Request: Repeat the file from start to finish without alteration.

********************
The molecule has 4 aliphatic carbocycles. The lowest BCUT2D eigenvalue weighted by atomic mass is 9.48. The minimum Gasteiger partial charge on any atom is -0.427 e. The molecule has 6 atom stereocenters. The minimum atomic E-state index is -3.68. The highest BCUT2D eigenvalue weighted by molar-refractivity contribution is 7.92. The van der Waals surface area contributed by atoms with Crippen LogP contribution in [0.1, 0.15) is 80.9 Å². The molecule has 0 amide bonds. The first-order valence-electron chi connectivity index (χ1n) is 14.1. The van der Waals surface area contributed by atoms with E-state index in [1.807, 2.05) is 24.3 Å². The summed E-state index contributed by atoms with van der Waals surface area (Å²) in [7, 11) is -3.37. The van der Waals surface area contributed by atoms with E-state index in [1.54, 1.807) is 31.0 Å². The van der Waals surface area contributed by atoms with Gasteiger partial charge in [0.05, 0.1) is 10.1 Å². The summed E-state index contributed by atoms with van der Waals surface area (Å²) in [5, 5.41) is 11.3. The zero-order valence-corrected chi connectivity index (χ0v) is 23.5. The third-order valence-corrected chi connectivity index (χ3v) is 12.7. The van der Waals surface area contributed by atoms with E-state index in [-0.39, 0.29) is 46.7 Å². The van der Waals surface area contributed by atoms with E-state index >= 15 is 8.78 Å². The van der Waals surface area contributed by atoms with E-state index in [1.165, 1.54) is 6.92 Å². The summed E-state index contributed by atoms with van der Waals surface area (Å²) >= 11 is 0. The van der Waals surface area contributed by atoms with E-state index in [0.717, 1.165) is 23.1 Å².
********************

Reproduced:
The molecule has 4 aliphatic carbocycles. The lowest BCUT2D eigenvalue weighted by atomic mass is 9.48. The minimum Gasteiger partial charge on any atom is -0.427 e. The molecule has 6 atom stereocenters. The minimum atomic E-state index is -3.68. The highest BCUT2D eigenvalue weighted by molar-refractivity contribution is 7.92. The van der Waals surface area contributed by atoms with Crippen LogP contribution in [0.1, 0.15) is 80.9 Å². The molecule has 0 amide bonds. The first-order valence-electron chi connectivity index (χ1n) is 14.1. The van der Waals surface area contributed by atoms with E-state index in [1.807, 2.05) is 24.3 Å². The summed E-state index contributed by atoms with van der Waals surface area (Å²) in [7, 11) is -3.37. The van der Waals surface area contributed by atoms with E-state index in [1.54, 1.807) is 31.0 Å². The van der Waals surface area contributed by atoms with Gasteiger partial charge in [0.05, 0.1) is 10.1 Å². The summed E-state index contributed by atoms with van der Waals surface area (Å²) in [5, 5.41) is 11.3. The zero-order valence-corrected chi connectivity index (χ0v) is 23.5. The third-order valence-corrected chi connectivity index (χ3v) is 12.7. The van der Waals surface area contributed by atoms with E-state index in [-0.39, 0.29) is 46.7 Å². The van der Waals surface area contributed by atoms with E-state index >= 15 is 8.78 Å². The van der Waals surface area contributed by atoms with E-state index in [1.165, 1.54) is 6.92 Å². The summed E-state index contributed by atoms with van der Waals surface area (Å²) >= 11 is 0. The van der Waals surface area contributed by atoms with E-state index in [0.717, 1.165) is 23.1 Å².